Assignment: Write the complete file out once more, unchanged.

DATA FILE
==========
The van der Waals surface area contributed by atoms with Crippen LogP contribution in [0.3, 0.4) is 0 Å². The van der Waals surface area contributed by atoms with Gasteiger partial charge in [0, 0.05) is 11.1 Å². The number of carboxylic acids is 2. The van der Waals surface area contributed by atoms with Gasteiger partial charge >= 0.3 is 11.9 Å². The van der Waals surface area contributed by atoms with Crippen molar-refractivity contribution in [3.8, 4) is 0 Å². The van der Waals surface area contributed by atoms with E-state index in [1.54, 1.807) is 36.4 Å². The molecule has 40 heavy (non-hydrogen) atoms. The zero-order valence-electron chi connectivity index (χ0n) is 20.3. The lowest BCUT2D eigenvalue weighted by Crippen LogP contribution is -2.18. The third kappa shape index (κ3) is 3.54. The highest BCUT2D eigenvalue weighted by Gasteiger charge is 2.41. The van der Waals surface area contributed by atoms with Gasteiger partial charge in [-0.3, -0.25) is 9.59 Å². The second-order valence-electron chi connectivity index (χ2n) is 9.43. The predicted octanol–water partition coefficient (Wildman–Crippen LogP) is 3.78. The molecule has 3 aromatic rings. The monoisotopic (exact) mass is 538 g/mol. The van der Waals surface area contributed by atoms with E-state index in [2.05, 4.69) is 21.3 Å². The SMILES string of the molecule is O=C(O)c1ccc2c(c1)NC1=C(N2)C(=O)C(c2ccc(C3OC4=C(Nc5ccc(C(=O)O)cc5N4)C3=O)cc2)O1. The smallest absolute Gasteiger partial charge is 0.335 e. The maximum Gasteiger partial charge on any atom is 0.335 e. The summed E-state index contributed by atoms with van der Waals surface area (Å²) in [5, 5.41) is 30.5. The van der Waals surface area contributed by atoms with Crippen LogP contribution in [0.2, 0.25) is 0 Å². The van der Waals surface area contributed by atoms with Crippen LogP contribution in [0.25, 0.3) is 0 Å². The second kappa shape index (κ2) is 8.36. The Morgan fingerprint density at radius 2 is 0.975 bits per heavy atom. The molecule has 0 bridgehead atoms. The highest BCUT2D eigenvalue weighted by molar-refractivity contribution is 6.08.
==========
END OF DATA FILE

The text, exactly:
The van der Waals surface area contributed by atoms with Crippen LogP contribution in [0.3, 0.4) is 0 Å². The van der Waals surface area contributed by atoms with Gasteiger partial charge in [0, 0.05) is 11.1 Å². The number of carboxylic acids is 2. The van der Waals surface area contributed by atoms with Gasteiger partial charge >= 0.3 is 11.9 Å². The van der Waals surface area contributed by atoms with Crippen molar-refractivity contribution in [3.8, 4) is 0 Å². The van der Waals surface area contributed by atoms with E-state index in [1.54, 1.807) is 36.4 Å². The molecule has 40 heavy (non-hydrogen) atoms. The zero-order valence-electron chi connectivity index (χ0n) is 20.3. The lowest BCUT2D eigenvalue weighted by Crippen LogP contribution is -2.18. The third kappa shape index (κ3) is 3.54. The highest BCUT2D eigenvalue weighted by Gasteiger charge is 2.41. The van der Waals surface area contributed by atoms with Gasteiger partial charge in [-0.3, -0.25) is 9.59 Å². The second-order valence-electron chi connectivity index (χ2n) is 9.43. The predicted octanol–water partition coefficient (Wildman–Crippen LogP) is 3.78. The molecule has 3 aromatic rings. The monoisotopic (exact) mass is 538 g/mol. The van der Waals surface area contributed by atoms with E-state index in [2.05, 4.69) is 21.3 Å². The SMILES string of the molecule is O=C(O)c1ccc2c(c1)NC1=C(N2)C(=O)C(c2ccc(C3OC4=C(Nc5ccc(C(=O)O)cc5N4)C3=O)cc2)O1. The smallest absolute Gasteiger partial charge is 0.335 e. The maximum Gasteiger partial charge on any atom is 0.335 e. The summed E-state index contributed by atoms with van der Waals surface area (Å²) in [5, 5.41) is 30.5. The van der Waals surface area contributed by atoms with Crippen LogP contribution in [0.2, 0.25) is 0 Å². The van der Waals surface area contributed by atoms with Crippen LogP contribution in [0.25, 0.3) is 0 Å². The second kappa shape index (κ2) is 8.36. The Morgan fingerprint density at radius 2 is 0.975 bits per heavy atom. The molecule has 0 bridgehead atoms. The highest BCUT2D eigenvalue weighted by molar-refractivity contribution is 6.08.